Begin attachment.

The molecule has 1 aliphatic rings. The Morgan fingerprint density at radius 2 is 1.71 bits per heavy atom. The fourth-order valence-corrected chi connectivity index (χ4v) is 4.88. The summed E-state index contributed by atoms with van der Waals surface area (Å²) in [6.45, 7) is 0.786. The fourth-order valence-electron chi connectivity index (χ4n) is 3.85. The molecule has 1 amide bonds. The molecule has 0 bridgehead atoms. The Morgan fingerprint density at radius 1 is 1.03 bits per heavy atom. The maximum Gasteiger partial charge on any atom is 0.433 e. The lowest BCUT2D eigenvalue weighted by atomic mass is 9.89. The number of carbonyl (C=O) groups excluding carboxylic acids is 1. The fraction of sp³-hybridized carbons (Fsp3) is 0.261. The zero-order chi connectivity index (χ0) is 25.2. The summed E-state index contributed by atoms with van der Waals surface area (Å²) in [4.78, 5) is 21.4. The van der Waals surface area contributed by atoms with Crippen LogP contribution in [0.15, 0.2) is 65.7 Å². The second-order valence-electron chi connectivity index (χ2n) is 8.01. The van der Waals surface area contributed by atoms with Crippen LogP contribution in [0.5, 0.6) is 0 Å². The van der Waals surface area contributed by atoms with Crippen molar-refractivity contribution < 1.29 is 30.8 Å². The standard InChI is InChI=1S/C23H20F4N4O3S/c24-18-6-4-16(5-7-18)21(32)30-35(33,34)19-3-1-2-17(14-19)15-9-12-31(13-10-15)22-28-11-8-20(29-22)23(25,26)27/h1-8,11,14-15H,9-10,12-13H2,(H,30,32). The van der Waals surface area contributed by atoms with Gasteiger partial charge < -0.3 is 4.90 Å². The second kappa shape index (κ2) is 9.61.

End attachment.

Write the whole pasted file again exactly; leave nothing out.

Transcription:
The molecule has 1 aliphatic rings. The Morgan fingerprint density at radius 2 is 1.71 bits per heavy atom. The fourth-order valence-corrected chi connectivity index (χ4v) is 4.88. The summed E-state index contributed by atoms with van der Waals surface area (Å²) in [6.45, 7) is 0.786. The fourth-order valence-electron chi connectivity index (χ4n) is 3.85. The molecule has 1 amide bonds. The molecule has 0 bridgehead atoms. The Morgan fingerprint density at radius 1 is 1.03 bits per heavy atom. The maximum Gasteiger partial charge on any atom is 0.433 e. The lowest BCUT2D eigenvalue weighted by atomic mass is 9.89. The number of carbonyl (C=O) groups excluding carboxylic acids is 1. The fraction of sp³-hybridized carbons (Fsp3) is 0.261. The zero-order chi connectivity index (χ0) is 25.2. The summed E-state index contributed by atoms with van der Waals surface area (Å²) in [4.78, 5) is 21.4. The van der Waals surface area contributed by atoms with Crippen LogP contribution in [0.15, 0.2) is 65.7 Å². The second-order valence-electron chi connectivity index (χ2n) is 8.01. The van der Waals surface area contributed by atoms with Crippen LogP contribution in [0.5, 0.6) is 0 Å². The van der Waals surface area contributed by atoms with Crippen molar-refractivity contribution < 1.29 is 30.8 Å². The standard InChI is InChI=1S/C23H20F4N4O3S/c24-18-6-4-16(5-7-18)21(32)30-35(33,34)19-3-1-2-17(14-19)15-9-12-31(13-10-15)22-28-11-8-20(29-22)23(25,26)27/h1-8,11,14-15H,9-10,12-13H2,(H,30,32). The van der Waals surface area contributed by atoms with Gasteiger partial charge < -0.3 is 4.90 Å². The second kappa shape index (κ2) is 9.61.